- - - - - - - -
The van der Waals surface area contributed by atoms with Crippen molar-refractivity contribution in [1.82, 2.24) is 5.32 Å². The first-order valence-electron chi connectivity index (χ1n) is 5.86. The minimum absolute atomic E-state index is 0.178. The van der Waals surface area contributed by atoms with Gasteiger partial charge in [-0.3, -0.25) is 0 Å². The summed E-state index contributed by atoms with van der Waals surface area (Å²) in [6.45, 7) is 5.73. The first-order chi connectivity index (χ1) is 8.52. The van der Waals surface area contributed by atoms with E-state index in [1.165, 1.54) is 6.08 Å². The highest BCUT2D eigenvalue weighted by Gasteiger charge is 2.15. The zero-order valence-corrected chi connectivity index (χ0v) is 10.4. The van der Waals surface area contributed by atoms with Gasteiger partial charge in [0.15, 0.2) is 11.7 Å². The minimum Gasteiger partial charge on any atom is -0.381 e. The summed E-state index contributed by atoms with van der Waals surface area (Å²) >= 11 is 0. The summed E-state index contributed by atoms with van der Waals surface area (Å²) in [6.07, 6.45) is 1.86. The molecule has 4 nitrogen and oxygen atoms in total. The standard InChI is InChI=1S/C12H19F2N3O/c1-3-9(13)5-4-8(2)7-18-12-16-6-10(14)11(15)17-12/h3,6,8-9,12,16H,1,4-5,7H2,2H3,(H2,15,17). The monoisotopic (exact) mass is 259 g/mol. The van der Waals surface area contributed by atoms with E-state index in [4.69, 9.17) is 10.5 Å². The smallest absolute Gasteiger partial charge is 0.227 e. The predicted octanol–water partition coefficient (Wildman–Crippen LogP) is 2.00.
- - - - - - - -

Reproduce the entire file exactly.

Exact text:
The van der Waals surface area contributed by atoms with Crippen molar-refractivity contribution in [1.82, 2.24) is 5.32 Å². The first-order valence-electron chi connectivity index (χ1n) is 5.86. The minimum absolute atomic E-state index is 0.178. The van der Waals surface area contributed by atoms with Gasteiger partial charge in [-0.3, -0.25) is 0 Å². The summed E-state index contributed by atoms with van der Waals surface area (Å²) in [6.45, 7) is 5.73. The first-order chi connectivity index (χ1) is 8.52. The van der Waals surface area contributed by atoms with E-state index in [1.165, 1.54) is 6.08 Å². The highest BCUT2D eigenvalue weighted by Gasteiger charge is 2.15. The zero-order valence-corrected chi connectivity index (χ0v) is 10.4. The van der Waals surface area contributed by atoms with Gasteiger partial charge in [0.15, 0.2) is 11.7 Å². The minimum Gasteiger partial charge on any atom is -0.381 e. The summed E-state index contributed by atoms with van der Waals surface area (Å²) >= 11 is 0. The summed E-state index contributed by atoms with van der Waals surface area (Å²) in [6.07, 6.45) is 1.86. The molecule has 4 nitrogen and oxygen atoms in total. The standard InChI is InChI=1S/C12H19F2N3O/c1-3-9(13)5-4-8(2)7-18-12-16-6-10(14)11(15)17-12/h3,6,8-9,12,16H,1,4-5,7H2,2H3,(H2,15,17). The monoisotopic (exact) mass is 259 g/mol. The van der Waals surface area contributed by atoms with E-state index in [4.69, 9.17) is 10.5 Å². The smallest absolute Gasteiger partial charge is 0.227 e. The predicted octanol–water partition coefficient (Wildman–Crippen LogP) is 2.00.